Thanks to Marty Wolpert for the following information.
Morton Dimondstein was born in New York in 1920 and at the age of seventeen, studied art at the American Artists School and then at the Art Students League in that city, having Harvey Sternberg, Kimon Nicolaides and Anton Refregier as his teachers. He served in the U.S. forces during World War II with the 387th Field Artillery Battalion and following the end of the conflict and his return to America, he moved to Los Angeles. He undertook further artistic instruction at the Otis Art Institute and became significantly influenced by Mexican murals, so much so that he was inspired to move to Mexico City where he remained for several years. In Mexico City, he studied further under the major Mexican painters José Gutierrez and David Alfonso Siqueiros at the Instituto Politecnico Nacional concentrating in particular on woodcuts. He also worked for UNESCO while based there. By 1953, he had returned to Los Angeles and was working as the Arts editor of the California Quarterly until 1956. He also had a brief tenure at the advertising firm Saul Bass who utilised his woodcuts and design skills for book illustrations and jacket covers as well as a few campaigns for Hollywood films. He is also believed to have produced some covers for Penguin Classics including "The Real Life of Sebastian Knight" and "Laughter in the Dark" by Nabokov. He forsook the deadline commercial world however to return to painting as well as teaching. He taught at the New School of Art, the University of Southern California and Kann Art Institute. His own work, distributed through small galleries and in stores in Los Angeles, were affordably priced and sold well. He is credited with being the first to produce serigraphic prints on the West Coast. Dimondstein moved to Italy with his family in 1960, remaining there for four years and it was while he was there that he became increasingly beguiled by sculpting and started to produce bronze allegorical figures and nudes which he had first formed in wax. Later, he turned to using wood and polyester as sculpture forms. He continued to paint however, exhibiting in Los Angeles venues such as the Fraymart Gallery and Jan Baum Gallery and won several commendations and awards including best one-man show at the American Contemporary Artists international competition in New York. His work was also shown at the Library of Congress and the Carnegie Institute. Subject matter for his paintings included portraits, nudes, jazz and blues musicians, landscapes - both rural and urban, often with a strong industrial theme and more bucolic scenes with figures in sun-drenched gardens or seated on terraces. He also painted a portrait depicting Anne Frank. He moved away from painting on canvas, preferring to paint in acrylic on paper and produced a lot of life-sized portraiture. The Los Angeles Times wrote of him in 1986 that he had "…a sure sense of composition...ability to exploit color as a formal device...and a free spirited feeling for improvisation" and also that he ignored "…changing fads and fashions, evolving instead within the ongoing Modernist tradition" Although he remained based in Italy with his family for several years, he had also travelled extensively throughout Europe and Africa from the 1950s onwards. His experience of Africa had fostered a deep respect for and empathy with, the tribal art of the continent and he collected widely. He became a renowned authority on the subject founding Dimondstein Tribal Arts in Los Angeles. He was invited to help organise the first major U.S. exhibition in New York of Bedak art from Sumatra and tribal art from the Enve Valley in Nigeria. Morton Dimondstein continued to paint well into his seventies before eventually dying on 27th November 2000 in Los Angeles. Bibliography:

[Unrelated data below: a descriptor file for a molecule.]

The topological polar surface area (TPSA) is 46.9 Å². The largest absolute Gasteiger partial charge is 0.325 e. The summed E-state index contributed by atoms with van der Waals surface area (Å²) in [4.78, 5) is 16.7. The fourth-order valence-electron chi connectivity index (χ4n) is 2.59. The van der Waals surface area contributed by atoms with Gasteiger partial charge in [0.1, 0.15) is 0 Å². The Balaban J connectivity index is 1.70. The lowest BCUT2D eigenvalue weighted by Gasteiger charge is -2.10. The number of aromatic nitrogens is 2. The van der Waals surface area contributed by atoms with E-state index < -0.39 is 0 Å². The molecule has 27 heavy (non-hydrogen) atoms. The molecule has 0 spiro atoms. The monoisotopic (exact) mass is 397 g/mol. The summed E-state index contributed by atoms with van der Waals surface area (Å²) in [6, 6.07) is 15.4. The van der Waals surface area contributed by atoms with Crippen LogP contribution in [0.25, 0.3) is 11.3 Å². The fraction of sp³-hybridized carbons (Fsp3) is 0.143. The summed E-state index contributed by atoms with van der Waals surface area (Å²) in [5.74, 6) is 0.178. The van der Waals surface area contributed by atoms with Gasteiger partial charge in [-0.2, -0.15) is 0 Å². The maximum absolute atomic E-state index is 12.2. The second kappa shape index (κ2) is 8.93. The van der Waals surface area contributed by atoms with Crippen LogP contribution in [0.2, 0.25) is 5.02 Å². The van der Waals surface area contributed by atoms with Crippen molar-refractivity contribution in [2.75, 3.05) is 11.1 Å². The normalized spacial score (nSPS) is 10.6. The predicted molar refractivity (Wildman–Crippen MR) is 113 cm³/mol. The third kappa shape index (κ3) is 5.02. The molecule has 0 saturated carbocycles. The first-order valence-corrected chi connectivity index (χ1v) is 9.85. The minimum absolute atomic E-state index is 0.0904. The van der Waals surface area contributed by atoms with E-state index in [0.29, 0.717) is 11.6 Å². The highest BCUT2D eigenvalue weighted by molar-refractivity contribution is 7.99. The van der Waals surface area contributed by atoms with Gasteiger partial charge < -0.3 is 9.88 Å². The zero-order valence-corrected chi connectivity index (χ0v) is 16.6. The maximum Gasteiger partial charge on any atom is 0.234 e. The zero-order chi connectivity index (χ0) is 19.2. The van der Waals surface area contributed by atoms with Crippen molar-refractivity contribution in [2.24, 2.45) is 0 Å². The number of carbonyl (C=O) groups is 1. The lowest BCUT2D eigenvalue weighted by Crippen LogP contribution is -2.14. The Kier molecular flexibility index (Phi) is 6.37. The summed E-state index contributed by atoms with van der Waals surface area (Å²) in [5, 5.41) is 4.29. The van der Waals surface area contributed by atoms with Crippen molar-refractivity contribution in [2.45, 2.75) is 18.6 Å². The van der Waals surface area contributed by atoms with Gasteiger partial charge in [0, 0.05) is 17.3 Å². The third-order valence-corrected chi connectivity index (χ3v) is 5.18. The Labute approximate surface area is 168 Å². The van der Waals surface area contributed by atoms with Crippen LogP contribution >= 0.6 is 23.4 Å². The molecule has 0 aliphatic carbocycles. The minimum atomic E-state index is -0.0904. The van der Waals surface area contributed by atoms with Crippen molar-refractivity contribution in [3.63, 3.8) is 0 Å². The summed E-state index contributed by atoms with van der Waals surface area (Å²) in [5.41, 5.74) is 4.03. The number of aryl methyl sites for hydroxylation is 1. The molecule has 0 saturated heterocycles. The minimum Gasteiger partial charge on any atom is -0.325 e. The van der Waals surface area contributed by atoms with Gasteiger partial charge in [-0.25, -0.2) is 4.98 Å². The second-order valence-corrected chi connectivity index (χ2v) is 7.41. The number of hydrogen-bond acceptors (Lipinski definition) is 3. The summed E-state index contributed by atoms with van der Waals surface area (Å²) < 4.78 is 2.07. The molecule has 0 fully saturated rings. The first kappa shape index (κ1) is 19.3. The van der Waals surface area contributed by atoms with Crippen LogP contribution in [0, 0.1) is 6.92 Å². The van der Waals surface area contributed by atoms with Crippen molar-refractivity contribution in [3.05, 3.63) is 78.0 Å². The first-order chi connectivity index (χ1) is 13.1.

Who's Who in American Art
Artists Blue Book - ed. L P Dunbier
Los Angeles Times